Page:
This opinion piece was originally published on AdNews on the 15th of May.
Google recently announced a concept that takes your digital life, currently living in your mobile (read: iPhone in Australia), out of your pocket and puts it mere millimetres away from your eye, all the time. It’s called Project Glass.
It’s a work in progress and probably decades away from being close to reality. I'm not aiming to explain it to you today, there's plenty of stuff out there on it already (start here if you’re not across it). I want to share my thoughts on the possibilities it introduces.
Namely, I believe this one piece of technology, which is rumoured to be named Google Eye in product form, could be the force that single-handedly changes all forms of advertising that currently exists and could possibly exist in the future.
Any advertising that you see – think TV, print, outdoor, smartphone, search, display and all the new media that might be coming our way – could theoretically be replaced by this new technology. At the very least, the technology imagined in Project Glass will seriously enhance all forms of media.
Why? Because it sits between your eyeball and every piece of visual advertising that you come into contact with.
Imagine you're wearing your Google Eye glasses while you're on your way to work and you see an ad on a roadside billboard for cheap flights to Hawaii, flying Qantas.
Using already existing image recognition technology, Google Eye could identify the advert and serve up a message on-screen about the deal. You ask for information on available flights, it provides options that fit open weekends in your calendar with prices and you make the booking with your audio pin.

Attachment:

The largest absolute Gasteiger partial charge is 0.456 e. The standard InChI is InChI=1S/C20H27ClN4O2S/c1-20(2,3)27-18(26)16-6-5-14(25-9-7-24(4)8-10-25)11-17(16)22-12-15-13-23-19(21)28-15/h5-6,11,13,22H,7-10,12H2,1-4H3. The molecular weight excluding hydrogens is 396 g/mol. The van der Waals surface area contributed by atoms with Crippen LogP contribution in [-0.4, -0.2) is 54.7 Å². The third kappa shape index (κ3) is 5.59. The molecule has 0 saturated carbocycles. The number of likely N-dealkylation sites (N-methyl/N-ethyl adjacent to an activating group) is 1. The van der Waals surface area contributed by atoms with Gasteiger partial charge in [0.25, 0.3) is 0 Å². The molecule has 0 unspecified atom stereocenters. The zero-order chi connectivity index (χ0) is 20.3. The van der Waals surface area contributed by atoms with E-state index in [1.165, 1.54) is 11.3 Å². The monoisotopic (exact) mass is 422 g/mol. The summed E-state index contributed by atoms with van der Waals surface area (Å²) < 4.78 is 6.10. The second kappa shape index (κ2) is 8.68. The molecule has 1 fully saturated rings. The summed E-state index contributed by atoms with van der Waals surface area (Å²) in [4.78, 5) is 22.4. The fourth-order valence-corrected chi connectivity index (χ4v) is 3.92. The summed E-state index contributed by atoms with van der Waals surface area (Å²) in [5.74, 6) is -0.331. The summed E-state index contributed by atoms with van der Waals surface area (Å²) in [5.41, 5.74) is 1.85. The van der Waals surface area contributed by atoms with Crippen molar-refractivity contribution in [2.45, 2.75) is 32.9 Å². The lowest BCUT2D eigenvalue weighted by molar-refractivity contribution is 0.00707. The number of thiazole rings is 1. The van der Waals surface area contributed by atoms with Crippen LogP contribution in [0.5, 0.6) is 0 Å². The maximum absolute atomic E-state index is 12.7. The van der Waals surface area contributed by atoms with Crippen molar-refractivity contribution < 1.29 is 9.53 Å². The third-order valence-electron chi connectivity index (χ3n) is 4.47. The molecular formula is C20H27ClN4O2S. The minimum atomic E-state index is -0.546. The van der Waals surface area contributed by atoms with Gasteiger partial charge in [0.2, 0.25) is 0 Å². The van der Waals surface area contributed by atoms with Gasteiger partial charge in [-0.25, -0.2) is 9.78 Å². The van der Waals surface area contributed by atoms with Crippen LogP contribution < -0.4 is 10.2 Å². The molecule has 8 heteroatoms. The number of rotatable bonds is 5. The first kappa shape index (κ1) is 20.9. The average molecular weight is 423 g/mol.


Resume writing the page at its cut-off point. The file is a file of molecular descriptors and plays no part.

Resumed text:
But then take it one step further. Couldn't American Airlines buy that space and serve up a better deal for your consideration, or even better replace the billboard in your vision with an American Airlines ad. Do you even need a real billboard when you can have a virtual one?
Technically this is all possible, conceptually at least, and could have an impact on every piece of media you engage with. It might even replace all other media with digital versions. Why read a newspaper when you can check out the current headlines, videos and in-depth analysis in your glasses?
Obviously there are loads of technical challenges in making this happen as well as other considerations, like the fact that not everyone wants to wear glasses and issues of content ownership and broadcast rights.
But Google has a 100 year plan to organise all the information in the universe and apparently, they’re only around 3% of the way there. Perhaps most importantly, Project Glass gives insight into Google’s future vision (sorry) and possibly, their intent to leapfrog the device and media industry completely.
As John Biggs (avid Google cynic) says, "Google...can probably pull it off". The day that we wander the streets with relevant ads served to directly to our eyeballs could eventuate. Who knows? Maybe Sergey. What we can count on is that the future will be moulded by the imaginations of people like him.